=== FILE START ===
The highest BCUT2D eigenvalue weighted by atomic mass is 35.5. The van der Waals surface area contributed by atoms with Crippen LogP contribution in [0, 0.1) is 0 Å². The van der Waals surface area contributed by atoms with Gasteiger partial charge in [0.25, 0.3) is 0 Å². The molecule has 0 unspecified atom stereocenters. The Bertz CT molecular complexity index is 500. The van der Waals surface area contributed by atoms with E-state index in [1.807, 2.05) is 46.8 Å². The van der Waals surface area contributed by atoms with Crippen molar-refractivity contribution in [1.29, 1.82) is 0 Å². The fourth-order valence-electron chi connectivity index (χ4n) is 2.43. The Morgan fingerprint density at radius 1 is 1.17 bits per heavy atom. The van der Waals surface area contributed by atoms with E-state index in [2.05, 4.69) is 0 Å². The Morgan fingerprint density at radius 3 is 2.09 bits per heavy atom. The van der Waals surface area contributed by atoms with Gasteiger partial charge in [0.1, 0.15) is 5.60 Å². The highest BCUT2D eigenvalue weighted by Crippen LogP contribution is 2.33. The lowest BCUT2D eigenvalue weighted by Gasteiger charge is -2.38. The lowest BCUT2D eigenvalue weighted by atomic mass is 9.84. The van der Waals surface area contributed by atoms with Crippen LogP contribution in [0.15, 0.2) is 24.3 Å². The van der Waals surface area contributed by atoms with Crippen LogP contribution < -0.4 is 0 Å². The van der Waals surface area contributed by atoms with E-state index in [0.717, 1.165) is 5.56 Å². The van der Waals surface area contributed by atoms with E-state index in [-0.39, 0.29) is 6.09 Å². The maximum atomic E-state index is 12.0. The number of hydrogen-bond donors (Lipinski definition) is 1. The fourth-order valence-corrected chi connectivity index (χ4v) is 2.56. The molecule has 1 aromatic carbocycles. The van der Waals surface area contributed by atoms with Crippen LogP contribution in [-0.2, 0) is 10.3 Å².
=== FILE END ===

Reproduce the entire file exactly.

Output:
The highest BCUT2D eigenvalue weighted by atomic mass is 35.5. The van der Waals surface area contributed by atoms with Crippen LogP contribution in [0, 0.1) is 0 Å². The van der Waals surface area contributed by atoms with Gasteiger partial charge in [0.25, 0.3) is 0 Å². The molecule has 0 unspecified atom stereocenters. The Bertz CT molecular complexity index is 500. The van der Waals surface area contributed by atoms with E-state index in [1.807, 2.05) is 46.8 Å². The van der Waals surface area contributed by atoms with Crippen molar-refractivity contribution in [1.29, 1.82) is 0 Å². The fourth-order valence-electron chi connectivity index (χ4n) is 2.43. The Morgan fingerprint density at radius 1 is 1.17 bits per heavy atom. The van der Waals surface area contributed by atoms with E-state index in [2.05, 4.69) is 0 Å². The Morgan fingerprint density at radius 3 is 2.09 bits per heavy atom. The van der Waals surface area contributed by atoms with Gasteiger partial charge in [0.1, 0.15) is 5.60 Å². The highest BCUT2D eigenvalue weighted by Crippen LogP contribution is 2.33. The lowest BCUT2D eigenvalue weighted by Gasteiger charge is -2.38. The lowest BCUT2D eigenvalue weighted by atomic mass is 9.84. The van der Waals surface area contributed by atoms with Crippen LogP contribution in [0.15, 0.2) is 24.3 Å². The van der Waals surface area contributed by atoms with Crippen LogP contribution < -0.4 is 0 Å². The van der Waals surface area contributed by atoms with E-state index in [0.717, 1.165) is 5.56 Å². The van der Waals surface area contributed by atoms with E-state index in [-0.39, 0.29) is 6.09 Å². The maximum atomic E-state index is 12.0. The number of hydrogen-bond donors (Lipinski definition) is 1. The fourth-order valence-corrected chi connectivity index (χ4v) is 2.56. The molecule has 1 aromatic carbocycles. The van der Waals surface area contributed by atoms with Crippen LogP contribution in [-0.2, 0) is 10.3 Å².